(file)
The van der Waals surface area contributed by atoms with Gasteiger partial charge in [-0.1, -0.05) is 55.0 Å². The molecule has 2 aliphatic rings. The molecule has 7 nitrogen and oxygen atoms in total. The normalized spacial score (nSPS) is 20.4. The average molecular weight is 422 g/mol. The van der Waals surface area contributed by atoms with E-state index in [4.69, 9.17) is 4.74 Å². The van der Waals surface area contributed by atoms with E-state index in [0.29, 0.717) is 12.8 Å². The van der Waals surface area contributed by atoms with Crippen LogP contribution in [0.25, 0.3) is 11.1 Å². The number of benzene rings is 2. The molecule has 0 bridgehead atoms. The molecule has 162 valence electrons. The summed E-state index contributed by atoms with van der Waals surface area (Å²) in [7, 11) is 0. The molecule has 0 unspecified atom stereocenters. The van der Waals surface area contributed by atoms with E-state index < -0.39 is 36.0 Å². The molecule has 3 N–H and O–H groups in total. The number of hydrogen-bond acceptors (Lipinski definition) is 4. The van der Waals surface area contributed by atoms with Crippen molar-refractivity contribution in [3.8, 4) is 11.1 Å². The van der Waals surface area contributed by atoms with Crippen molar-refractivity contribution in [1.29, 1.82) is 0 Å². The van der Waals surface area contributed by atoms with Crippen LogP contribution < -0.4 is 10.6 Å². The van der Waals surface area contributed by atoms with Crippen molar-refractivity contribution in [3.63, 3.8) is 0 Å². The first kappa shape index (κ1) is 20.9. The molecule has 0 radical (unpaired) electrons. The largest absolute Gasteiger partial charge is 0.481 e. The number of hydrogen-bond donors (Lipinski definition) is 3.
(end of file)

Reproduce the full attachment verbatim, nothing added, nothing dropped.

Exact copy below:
The van der Waals surface area contributed by atoms with Gasteiger partial charge in [-0.1, -0.05) is 55.0 Å². The molecule has 2 aliphatic rings. The molecule has 7 nitrogen and oxygen atoms in total. The normalized spacial score (nSPS) is 20.4. The average molecular weight is 422 g/mol. The van der Waals surface area contributed by atoms with E-state index in [4.69, 9.17) is 4.74 Å². The van der Waals surface area contributed by atoms with E-state index in [0.29, 0.717) is 12.8 Å². The van der Waals surface area contributed by atoms with Crippen LogP contribution in [0.25, 0.3) is 11.1 Å². The number of benzene rings is 2. The molecule has 0 bridgehead atoms. The molecule has 162 valence electrons. The summed E-state index contributed by atoms with van der Waals surface area (Å²) in [7, 11) is 0. The molecule has 0 unspecified atom stereocenters. The van der Waals surface area contributed by atoms with E-state index < -0.39 is 36.0 Å². The molecule has 3 N–H and O–H groups in total. The number of hydrogen-bond acceptors (Lipinski definition) is 4. The van der Waals surface area contributed by atoms with Crippen molar-refractivity contribution in [3.8, 4) is 11.1 Å². The van der Waals surface area contributed by atoms with Crippen molar-refractivity contribution in [1.29, 1.82) is 0 Å². The van der Waals surface area contributed by atoms with Crippen LogP contribution < -0.4 is 10.6 Å². The van der Waals surface area contributed by atoms with Crippen molar-refractivity contribution in [3.63, 3.8) is 0 Å². The first kappa shape index (κ1) is 20.9. The molecule has 0 radical (unpaired) electrons. The largest absolute Gasteiger partial charge is 0.481 e. The number of hydrogen-bond donors (Lipinski definition) is 3.